A math teacher in Fort Myers, Florida is under fire for teaching his students about supply and demand within a market-based system. Jeff Spires’ problem appears to be his choice of pedagogical vehicle: purchasing their own grades. Spires was suspended from Charlotte County High School in Charlotte County, Fla., without pay on Oct. 14 and resigned two weeks later. This “new math” approach could have promise for wider applications as discussed below. Think of it as a variation of Adam Smith’s work, a type of “Wealth of Students” approach to the job market.
Spires reportedly admitted that he was under financial stress and facing bankruptcy. In one curious quote, he reportedly said “Maybe I see the kids are as desperate as I am,” he told the school’s investigators.
The story, however, raises the question of whether selling grades would be not only have pedagogical value but efficient value. In this case, a junior at the school said he paid Spires $40 on at least two occasion to change grades so that he ended the quarter with a B instead of a C. Now, I ask you, did he not learn an important lesson of supply and demand? After all, as Thomas Carlyle said, “teach a parrot the terms supply and demand and you’ve got an economist.” These students are far better than a parrot.
These students were motivated enough to raise funds to improve their position. Adam Smith noted “The real tragedy of the poor is the poverty of their aspirations.” These students have no poverty of aspirations or energy. Moreover Spires showed that in a market system self-interest drives exchanges since “it is not from the benevolence of the butcher, the brewer, or the baker that we expect our dinner, but from their regard to their own interest.”
My criticism is that one would think that this would be a more efficient market if left to a bidding process so the students with the greatest need for grade enhancement can prevail. If Spires wanted to use a non-bidding market, he should have graduated the costs for improvement. A move from a C to a B would be less costly than a move to the top of the class. What is also interesting is the question of whether this system is efficient under a Pareto, or alternatively, a Kaldor-Hicks approach. Grade enhancement certainly creates “losers” if the hyper-competitive environment of college-bound students if non-capital rich students are pushed down in ranking. On the other hand, does it produce more winners than losers under Kaldor-Hicks? There may be negative externalities for less affluent students, but a recognized market for grades may trigger a loan market for the purchase of grades.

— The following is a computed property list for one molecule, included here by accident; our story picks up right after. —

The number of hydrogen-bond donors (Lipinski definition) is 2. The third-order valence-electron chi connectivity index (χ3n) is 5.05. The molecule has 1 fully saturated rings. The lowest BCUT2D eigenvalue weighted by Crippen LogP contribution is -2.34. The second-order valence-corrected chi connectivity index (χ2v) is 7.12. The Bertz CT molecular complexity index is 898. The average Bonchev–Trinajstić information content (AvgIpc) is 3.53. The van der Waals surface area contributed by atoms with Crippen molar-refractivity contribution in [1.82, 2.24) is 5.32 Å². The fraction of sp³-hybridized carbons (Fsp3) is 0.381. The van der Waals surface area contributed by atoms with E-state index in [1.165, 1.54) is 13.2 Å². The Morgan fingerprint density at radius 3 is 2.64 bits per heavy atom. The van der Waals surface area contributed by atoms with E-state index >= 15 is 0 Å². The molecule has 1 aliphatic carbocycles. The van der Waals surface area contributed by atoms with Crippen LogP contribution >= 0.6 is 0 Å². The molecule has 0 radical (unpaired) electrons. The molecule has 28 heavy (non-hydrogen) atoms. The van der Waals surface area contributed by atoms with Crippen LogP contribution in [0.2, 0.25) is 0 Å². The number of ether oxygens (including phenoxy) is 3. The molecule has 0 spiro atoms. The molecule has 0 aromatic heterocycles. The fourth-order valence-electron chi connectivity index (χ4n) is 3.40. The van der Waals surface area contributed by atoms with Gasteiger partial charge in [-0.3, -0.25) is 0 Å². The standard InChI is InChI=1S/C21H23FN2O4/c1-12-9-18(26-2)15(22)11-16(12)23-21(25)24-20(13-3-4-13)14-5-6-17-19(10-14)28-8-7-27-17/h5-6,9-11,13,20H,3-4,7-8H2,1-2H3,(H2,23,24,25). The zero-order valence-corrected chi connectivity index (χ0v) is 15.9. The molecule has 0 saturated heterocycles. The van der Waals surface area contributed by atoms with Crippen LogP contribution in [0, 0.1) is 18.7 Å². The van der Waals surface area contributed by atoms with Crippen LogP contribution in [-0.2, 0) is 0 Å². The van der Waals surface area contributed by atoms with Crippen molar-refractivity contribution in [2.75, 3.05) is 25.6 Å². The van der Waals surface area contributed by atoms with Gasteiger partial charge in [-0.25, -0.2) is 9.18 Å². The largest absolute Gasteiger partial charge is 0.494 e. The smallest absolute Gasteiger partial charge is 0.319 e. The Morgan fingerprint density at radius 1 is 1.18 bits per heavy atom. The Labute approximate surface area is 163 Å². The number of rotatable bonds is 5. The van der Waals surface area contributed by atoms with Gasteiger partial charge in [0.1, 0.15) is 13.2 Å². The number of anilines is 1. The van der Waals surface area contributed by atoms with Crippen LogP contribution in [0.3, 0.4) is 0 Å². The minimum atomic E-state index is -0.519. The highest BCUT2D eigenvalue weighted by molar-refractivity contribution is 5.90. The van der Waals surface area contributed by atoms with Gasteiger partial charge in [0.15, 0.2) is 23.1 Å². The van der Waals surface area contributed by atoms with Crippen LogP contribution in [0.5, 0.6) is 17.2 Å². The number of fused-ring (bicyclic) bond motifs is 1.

One argument could be that more affluent students have more resources to proceed to college and thus have a greater need to purchase marginal benefits in the grade market. That system, however, may be more efficient if the better students can choose to sell their own grades as companies sell pollution credits. Thus, if a top student can stay competitive while exchanging a couple of grades for cash, it would be wealth maximizing to allow the exchange. The purchaser is in dire need for the grade while the seller has a surplus of such grades.
With my final coming up in torts, I would be interested in any bids. I prefer the conventional model as a producer of grades selling to consumers of grades. I would think the following price menu would reflect the value to the professional standing of first-year students. The price would be more for first-year students than third-year students (where grades are less determinative on job placement). This price range is based our own tuition and the average starting pay of our students. Each step would be cumulative so if you want to move from a D to a B-, it would cost $7000. Also, “jumps” into new grade categories (for example from a C to a B would be valued more). Likewise, the move from a failing to a non-failing grade would be more valuable since it has the added value of allowing the student to avoid taking the course again. In the latter case, the grade purchase is still less than the cost of retaking the course. How many students (if this were approved as a legitimate market) pay these prices?:
F to D $6000
D to C- $2500
C- to C $1000
C to C+ $1000
C+ to B- $2500
B- to B $1000
B to B+ $1000
B+ to A- $3000
A- to A $4000
A to A+ $6000
A move from an F to an A+ would cost $18,000 – a price designed to limit the availability of this transformation to only those students with the extreme need or excessive wealth. This would be particularly cost-effective for part-time students who may be better served earning money during the period of studying that would be eliminated by a grade purchase. Thus, a Capitol Hill lobbyist could earn tens of thousands of dollars if she was able to use the study period for torts all term to do work on the Hill. A good student could calculate just enough studying to put himself in a solid grade category to rely on a grade purchase to go the remainder of the distance. Thus, a half effort could put the student in the B range and cash could then be used to make up the difference to an A.
Likewise, for students seeking judicial clerkships, it might be cost effective to pay the $6000 to put yourself at the top of the class in securing a high-value clerkship with the promise of a higher starting salary and greater opportunities that follow such clerkships. The hidden hand of the market would sort out those who would be most benefitted from incremental improvements in their grades. At the same time, the school could save money in allowing hard-working academics like myself in keeping such proceeds as part of our compensation package. Our annual salaries would then become a base for commission like sales. Of course, that could lead to a perverse incentive for academics in making classes harder to drive up the demand for grade purchases. They are after all a type of academic monopoly. But no system is perfect . . .